He was the tallest man I'd ever seen outside a basketball game, yet his body was nothing like a professional athlete's. His neck and
shoulders were massive, his biceps thicker than my thighs, and his own thighs were like glistening tree trunks. I saw all of this, and all
the glistening, because he was garbed in nothing but fur pelts. His bare skin was shiny with sweat and the spatters of what I didn't
recognize as blood.
I'd stepped out of my car laughing. I stopped when I realized the stag slung over the man's shoulder was alive--or had been until just
recently. Its antlers bowed over his broad chest, its eye closed in death.
I dropped my purse when the man called out to me. His voice was as frosty as a glacier and as rugged as the calluses in his palms.
"Greetings, Jenny Templeton," he boomed. "I am Torhild, son of Folcwald, strangler of the serpent's spawn and bane of Jörmungandr."
"Uh?" I said. I stared into the man's ice blue eyes. They were heralds of winter in the warm fall evening. His hair, too, had a wintry cast,
a pale blonde that was more snow than gold. The hair was thick and flowed over his shoulders, some of it wrapped up into long, complicated
braids. His face was beardless, though a reddish stubble gleamed on his cheeks and chin.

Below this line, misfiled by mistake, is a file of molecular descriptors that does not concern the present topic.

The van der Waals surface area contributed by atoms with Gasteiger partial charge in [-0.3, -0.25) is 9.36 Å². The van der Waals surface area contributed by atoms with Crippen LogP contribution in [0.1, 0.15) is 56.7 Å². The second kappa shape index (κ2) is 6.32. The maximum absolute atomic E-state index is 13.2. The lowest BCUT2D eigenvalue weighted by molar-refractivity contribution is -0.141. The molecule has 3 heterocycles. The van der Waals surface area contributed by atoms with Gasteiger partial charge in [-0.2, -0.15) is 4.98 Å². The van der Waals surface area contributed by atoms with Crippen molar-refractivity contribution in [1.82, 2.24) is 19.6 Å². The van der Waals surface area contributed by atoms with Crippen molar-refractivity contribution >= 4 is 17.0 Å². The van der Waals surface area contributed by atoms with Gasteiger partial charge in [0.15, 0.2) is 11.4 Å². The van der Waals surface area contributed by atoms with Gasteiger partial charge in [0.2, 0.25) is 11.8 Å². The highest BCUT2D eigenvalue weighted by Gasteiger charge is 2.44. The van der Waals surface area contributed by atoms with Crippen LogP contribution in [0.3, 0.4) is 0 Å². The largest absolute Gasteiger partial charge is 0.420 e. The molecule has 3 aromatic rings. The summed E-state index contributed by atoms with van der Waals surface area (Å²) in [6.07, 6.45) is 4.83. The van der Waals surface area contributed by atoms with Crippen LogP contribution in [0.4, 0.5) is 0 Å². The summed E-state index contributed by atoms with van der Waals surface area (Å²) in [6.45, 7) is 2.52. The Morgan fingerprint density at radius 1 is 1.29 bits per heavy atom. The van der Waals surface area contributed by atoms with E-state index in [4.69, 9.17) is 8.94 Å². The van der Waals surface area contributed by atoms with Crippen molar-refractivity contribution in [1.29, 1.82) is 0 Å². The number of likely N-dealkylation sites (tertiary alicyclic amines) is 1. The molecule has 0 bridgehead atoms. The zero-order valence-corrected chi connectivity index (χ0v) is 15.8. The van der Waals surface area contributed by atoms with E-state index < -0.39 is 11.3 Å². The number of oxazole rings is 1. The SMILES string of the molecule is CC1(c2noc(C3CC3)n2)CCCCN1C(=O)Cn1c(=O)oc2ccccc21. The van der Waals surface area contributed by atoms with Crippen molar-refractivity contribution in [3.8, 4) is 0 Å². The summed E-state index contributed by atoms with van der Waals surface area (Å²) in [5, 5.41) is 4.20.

His eyebrows, thick and even whiter than his hair, rose high on his tan forehead. "You are Jenny Templeton?" he asked.
"Um, yeah," I said. I shouldered my purse and tried to remember if mace had an expiration date, and if I was even carrying my mace, and if
mace could stop a hulking hunk that strangled serpents' spawn.
Torhild nodded. "Then we are well met," he said. "You are a most comely maiden."
Why was I blushing for this psychopath on my doorstep? I swiped a lock of hair behind my ear and shook my head. "Well, uh, joke's on you,
buddy, because I'm not a maiden." I glanced quickly to my left and right. Where the hell did he come from? Could I outrun him? He'd
apparently outrun a deer, so probably not.
Torhild let rip a mighty laugh that threatened to rock my car windows out of their sockets. "Aha!" he snorted. "Tis good, Jenny. I've little
patience for blushing virgins. Green kindling yields little warmth."
"Oh, okay, so that's where this is going," I muttered. "Just stay back or I'll scream. You can't attack me in broad daylight."
He smiled at me from beneath his snowy eyebrows. "I've no intention of ravishing thee, Jenny." He hefted the deer on his shoulder. "As a
token of my troth, I've hunted the swiftest stag in this land. For five days he led me through the woods of Fairfield, Litchfield, and
Hartford, where I at last slew him within a stone's throw of Tolland. He died honorably and shall make a fine feast."
I stared at the man, my mouth agape.
"Or perhaps you are a vegetarian?" he asked.